In the early days of the Internet, brands and businesses knew they wanted to get online, but they just weren’t quite sure why, or how best to do it. Which meant that in the early days, when most of us were switching from dial-up to broadband, the website on offer looked a bit like looking at a digitized version of a paper brochure. In the early days, brand sites were ugly, clunky and not terribly useful.
Brands eventually got it together on desktop web – mostly – just in time for mobile web and apps to show up and disrupt the game. And brands made a similar mistake in the early days of the app-conomy when they tried to simply port those desktop sites without a good deal more thought about it.
Vibes co-founder and CIO Alex Campbell told PYMNTS’ Karen Webster in a recent conversation that this is because brands fundamentally misunderstand the consumer they are dealing with.
“The mobile device is a mission-driven device,” Campbell said, noting that when a customer pulls out their phone throughout the course of a commerce journey, they are doing it for a reason. “Maybe they want product information, maybe they want pricing – they might even want to buy something – but no matter the specifics, the customer on a mobile device is always a person on a mission.”
Vibes, he explained, exists to make sure that brands and retailers are doing their best to make sure customers can complete the mission – whatever it may be
“So when you think about what you hate most about takeover pop-up ads on the mobile web page, it’s that it's preventing you from getting to your mission,” Campbell went on to say. “Things are moving along, and suddenly you have to say, ‘No, Chevy, I don’t care. I don't need a car right now, go away.’ The goal with digital outreach shouldn’t be to hijack you and try to change what you buy. I want to make it easier for you to get what you’ve come for – and discover other things.”
Most of what works in retail, Campbell noted, isn’t about flashy change, it’s about reaching out to the customer in a relevant way.
“If I’m a brand, I don't want to show you everything because the customer now feels that I should kind of already know them,” Campbell said.
That is not the experience customers are having as of yet with a lot of digital and mobile transactions, because retailers aren’t there yet. When a customer clicks the desktop or mobile version of something, they often see the same thing.
“Or when I open up a mobile app for a retailer that sells to both men and women – the landing page should be different for me than it is for” another customer.
And although that level of improvement is coming – and can be seen online at places like Amazon, which has perfected it to an art, many merchants are lagging, some contentedly so because they don’t really see the magnitude of the change underway in the marketplace.
“Some retailers are starting to get it,” Campbell said, calling out sites such as Bonobos that have made their in-store location fitting hubs – that rely on online delivery instead of stocking inventory.
“I can’t wear my [Bonobos] shorts home that day, but that’s OK when stacked against how what they offer is actually a better experience.”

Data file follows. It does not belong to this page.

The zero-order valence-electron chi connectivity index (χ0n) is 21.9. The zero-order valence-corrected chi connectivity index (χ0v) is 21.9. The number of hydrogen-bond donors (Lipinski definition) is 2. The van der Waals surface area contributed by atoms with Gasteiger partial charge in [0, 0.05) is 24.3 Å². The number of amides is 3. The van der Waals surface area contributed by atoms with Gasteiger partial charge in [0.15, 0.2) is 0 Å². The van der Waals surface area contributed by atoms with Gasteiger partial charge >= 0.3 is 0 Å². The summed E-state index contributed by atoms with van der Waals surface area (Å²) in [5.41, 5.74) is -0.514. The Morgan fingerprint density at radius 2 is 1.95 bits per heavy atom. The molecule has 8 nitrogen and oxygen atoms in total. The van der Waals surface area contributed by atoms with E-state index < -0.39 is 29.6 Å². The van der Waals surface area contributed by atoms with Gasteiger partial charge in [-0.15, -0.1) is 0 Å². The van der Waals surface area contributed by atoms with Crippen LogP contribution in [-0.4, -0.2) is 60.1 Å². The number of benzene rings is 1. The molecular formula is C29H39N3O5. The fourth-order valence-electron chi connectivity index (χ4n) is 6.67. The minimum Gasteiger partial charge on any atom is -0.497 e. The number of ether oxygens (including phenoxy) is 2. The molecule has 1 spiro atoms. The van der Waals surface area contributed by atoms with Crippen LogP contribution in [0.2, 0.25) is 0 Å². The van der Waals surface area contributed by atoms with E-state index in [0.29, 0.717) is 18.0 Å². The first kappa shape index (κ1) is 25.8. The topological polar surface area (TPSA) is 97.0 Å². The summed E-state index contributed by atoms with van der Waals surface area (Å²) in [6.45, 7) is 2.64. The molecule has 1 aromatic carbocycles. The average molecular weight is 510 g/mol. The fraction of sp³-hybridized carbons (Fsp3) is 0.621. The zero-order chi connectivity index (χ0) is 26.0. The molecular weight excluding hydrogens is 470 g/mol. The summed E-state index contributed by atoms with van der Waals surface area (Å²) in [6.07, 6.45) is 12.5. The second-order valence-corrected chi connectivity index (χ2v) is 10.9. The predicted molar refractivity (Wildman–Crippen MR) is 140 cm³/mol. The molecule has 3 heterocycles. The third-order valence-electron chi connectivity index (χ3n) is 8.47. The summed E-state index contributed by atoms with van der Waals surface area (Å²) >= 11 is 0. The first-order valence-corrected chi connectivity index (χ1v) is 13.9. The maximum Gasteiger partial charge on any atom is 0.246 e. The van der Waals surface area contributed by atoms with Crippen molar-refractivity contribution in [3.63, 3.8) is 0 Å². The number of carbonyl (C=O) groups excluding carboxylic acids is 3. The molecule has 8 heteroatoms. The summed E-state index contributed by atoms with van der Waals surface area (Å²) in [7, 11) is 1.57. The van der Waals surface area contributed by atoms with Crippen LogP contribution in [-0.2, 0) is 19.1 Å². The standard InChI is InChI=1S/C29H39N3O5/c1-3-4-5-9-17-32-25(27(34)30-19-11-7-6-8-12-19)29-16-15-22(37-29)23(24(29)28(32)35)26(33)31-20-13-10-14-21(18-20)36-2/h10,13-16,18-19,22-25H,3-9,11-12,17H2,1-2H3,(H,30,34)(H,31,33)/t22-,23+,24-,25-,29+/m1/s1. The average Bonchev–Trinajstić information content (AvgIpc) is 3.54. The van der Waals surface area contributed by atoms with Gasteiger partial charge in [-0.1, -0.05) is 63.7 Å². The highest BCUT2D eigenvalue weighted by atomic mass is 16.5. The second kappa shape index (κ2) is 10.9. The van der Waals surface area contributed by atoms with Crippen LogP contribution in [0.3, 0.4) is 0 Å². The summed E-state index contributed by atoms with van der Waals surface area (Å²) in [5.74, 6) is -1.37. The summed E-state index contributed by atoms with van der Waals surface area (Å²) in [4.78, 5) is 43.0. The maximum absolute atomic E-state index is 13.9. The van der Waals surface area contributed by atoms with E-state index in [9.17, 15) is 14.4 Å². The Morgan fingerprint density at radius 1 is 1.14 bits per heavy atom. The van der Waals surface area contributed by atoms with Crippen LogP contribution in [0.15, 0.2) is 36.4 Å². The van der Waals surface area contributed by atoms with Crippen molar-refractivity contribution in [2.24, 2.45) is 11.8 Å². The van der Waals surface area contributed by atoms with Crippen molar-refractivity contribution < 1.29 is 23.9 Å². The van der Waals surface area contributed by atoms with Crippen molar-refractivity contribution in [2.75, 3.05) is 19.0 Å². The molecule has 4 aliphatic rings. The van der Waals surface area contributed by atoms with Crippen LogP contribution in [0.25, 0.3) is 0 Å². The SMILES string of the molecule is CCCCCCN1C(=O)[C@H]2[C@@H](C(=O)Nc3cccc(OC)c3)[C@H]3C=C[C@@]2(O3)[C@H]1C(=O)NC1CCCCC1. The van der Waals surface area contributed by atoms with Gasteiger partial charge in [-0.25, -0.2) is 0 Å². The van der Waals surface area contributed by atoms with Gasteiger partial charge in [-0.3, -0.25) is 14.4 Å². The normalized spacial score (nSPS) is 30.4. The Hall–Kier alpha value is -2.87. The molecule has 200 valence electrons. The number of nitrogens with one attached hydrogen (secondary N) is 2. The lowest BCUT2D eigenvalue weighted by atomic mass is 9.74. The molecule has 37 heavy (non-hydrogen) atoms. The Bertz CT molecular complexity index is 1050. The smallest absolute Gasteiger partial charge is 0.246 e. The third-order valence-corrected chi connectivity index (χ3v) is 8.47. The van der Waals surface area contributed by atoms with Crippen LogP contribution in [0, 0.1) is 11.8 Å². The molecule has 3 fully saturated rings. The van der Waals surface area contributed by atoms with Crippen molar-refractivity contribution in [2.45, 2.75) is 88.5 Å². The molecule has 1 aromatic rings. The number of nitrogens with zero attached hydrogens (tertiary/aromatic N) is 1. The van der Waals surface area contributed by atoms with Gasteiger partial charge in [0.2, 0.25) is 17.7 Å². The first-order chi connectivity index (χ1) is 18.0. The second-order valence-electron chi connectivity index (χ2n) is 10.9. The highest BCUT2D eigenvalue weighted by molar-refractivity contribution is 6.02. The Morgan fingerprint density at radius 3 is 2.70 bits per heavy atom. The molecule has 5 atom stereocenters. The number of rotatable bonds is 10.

But some retailers are not getting it, he noted.
“And those are the ones you’re reading about today because they aren’t staying afloat,” Campbell said. “ We are seeing customers becoming much more active online in a world that is very dynamic and becoming more so. A lot retailers have wanted to pretend the world is the same when it is not. Closing stores is not going to do it.”
So what will?
Slow And Steady Outside-The-Box Thinking
Retailers have gotten so behind in some cases, that step one, according to Campbell, is to give up the idea that this is a race that can be won by flipping a switch and being done with it.
“You don't do it all at once. You look at the customer journey. Creating the relationship with the end user takes a bit of time. Rarely if ever does an entire ecosystem change overnight,” Campbell noted.
“Our plan is to take the most important thing that a retailer is having an issue with and fix that,” he explained. “From there, we will evolve into more things.”
In the spirit of that, Vibes has modernized its platform somewhat to show customers how their programs are doing, One of the ways retailers advance, he says, is to be ready to learn – not only to see if they will work, but to understand why they might fail.
Fixing Mobile Payments In Store
An issue mobile operators have had – from Apple, Samsung and the dozens of stops in between, is that most have had trouble getting consumers really interested in the mobile wallet for real-world purchases. But wallets have had a hard time gaining consumer interest – mostly using a mobile device to pay for something in a store isn’t rocking their world.
EMV, he believes, has helped, because it’s broken most consumers out of the swiping habit – and with an annoying beeping noise at some retailers to boot, consumers might be persuaded to try a form of payment that doesn’t screech at them. Mobile is a better experience – not so incredibly better that consumers don’t need a bit of an inducement to try it out.
But mobile wallets offer retailers a new way to stay in contact with their customers, even those who aren’t part of the 20 percent willing to download their app, Campbell believes. A mobile wallet, he says, is a great place to store an offer that’s been downloaded, to use later. It is also a good way to reach the bulk of consumers who would never download their app – and who can be “reminded” that they have a saved offer waiting to be spent.
And Campbell noted, we have not yet seen all we are going to see.
“This is still very early innings of a very long game,” he observed. “I think mobile payments will be a very big thing soon. But what it will all look like, I don't think anyone knows.”